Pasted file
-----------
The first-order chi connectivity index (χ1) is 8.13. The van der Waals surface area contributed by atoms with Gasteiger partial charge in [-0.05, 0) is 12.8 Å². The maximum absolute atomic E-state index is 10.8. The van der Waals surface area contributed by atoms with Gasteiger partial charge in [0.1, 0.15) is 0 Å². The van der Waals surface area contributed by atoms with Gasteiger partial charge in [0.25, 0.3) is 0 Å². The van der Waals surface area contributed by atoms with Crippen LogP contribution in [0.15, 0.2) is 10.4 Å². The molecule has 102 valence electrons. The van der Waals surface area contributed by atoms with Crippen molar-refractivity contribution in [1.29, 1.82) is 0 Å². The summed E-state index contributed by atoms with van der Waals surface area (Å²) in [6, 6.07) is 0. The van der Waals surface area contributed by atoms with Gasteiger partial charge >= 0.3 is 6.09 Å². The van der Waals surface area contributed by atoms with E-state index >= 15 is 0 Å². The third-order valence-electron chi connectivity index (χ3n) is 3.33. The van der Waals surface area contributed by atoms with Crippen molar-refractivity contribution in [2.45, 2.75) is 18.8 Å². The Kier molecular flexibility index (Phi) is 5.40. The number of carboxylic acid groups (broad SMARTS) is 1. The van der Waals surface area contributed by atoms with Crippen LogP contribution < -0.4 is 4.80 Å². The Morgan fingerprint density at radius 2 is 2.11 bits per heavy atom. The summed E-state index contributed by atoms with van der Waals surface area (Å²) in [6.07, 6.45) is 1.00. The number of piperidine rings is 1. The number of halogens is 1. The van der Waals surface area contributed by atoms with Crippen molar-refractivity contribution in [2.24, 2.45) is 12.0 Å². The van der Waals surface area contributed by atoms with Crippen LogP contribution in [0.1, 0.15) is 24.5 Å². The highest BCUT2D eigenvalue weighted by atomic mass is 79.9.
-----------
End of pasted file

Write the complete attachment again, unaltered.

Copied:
The first-order chi connectivity index (χ1) is 8.13. The van der Waals surface area contributed by atoms with Gasteiger partial charge in [-0.05, 0) is 12.8 Å². The maximum absolute atomic E-state index is 10.8. The van der Waals surface area contributed by atoms with Gasteiger partial charge in [0.1, 0.15) is 0 Å². The van der Waals surface area contributed by atoms with Gasteiger partial charge in [0.25, 0.3) is 0 Å². The van der Waals surface area contributed by atoms with Crippen LogP contribution in [0.15, 0.2) is 10.4 Å². The molecule has 102 valence electrons. The van der Waals surface area contributed by atoms with Crippen molar-refractivity contribution in [1.29, 1.82) is 0 Å². The summed E-state index contributed by atoms with van der Waals surface area (Å²) in [6, 6.07) is 0. The van der Waals surface area contributed by atoms with Gasteiger partial charge >= 0.3 is 6.09 Å². The van der Waals surface area contributed by atoms with E-state index >= 15 is 0 Å². The third-order valence-electron chi connectivity index (χ3n) is 3.33. The van der Waals surface area contributed by atoms with Crippen molar-refractivity contribution in [2.45, 2.75) is 18.8 Å². The Kier molecular flexibility index (Phi) is 5.40. The number of carboxylic acid groups (broad SMARTS) is 1. The van der Waals surface area contributed by atoms with Crippen LogP contribution < -0.4 is 4.80 Å². The Morgan fingerprint density at radius 2 is 2.11 bits per heavy atom. The summed E-state index contributed by atoms with van der Waals surface area (Å²) in [6.07, 6.45) is 1.00. The number of piperidine rings is 1. The number of halogens is 1. The van der Waals surface area contributed by atoms with Crippen molar-refractivity contribution in [2.24, 2.45) is 12.0 Å². The van der Waals surface area contributed by atoms with Crippen LogP contribution in [0.1, 0.15) is 24.5 Å². The highest BCUT2D eigenvalue weighted by atomic mass is 79.9.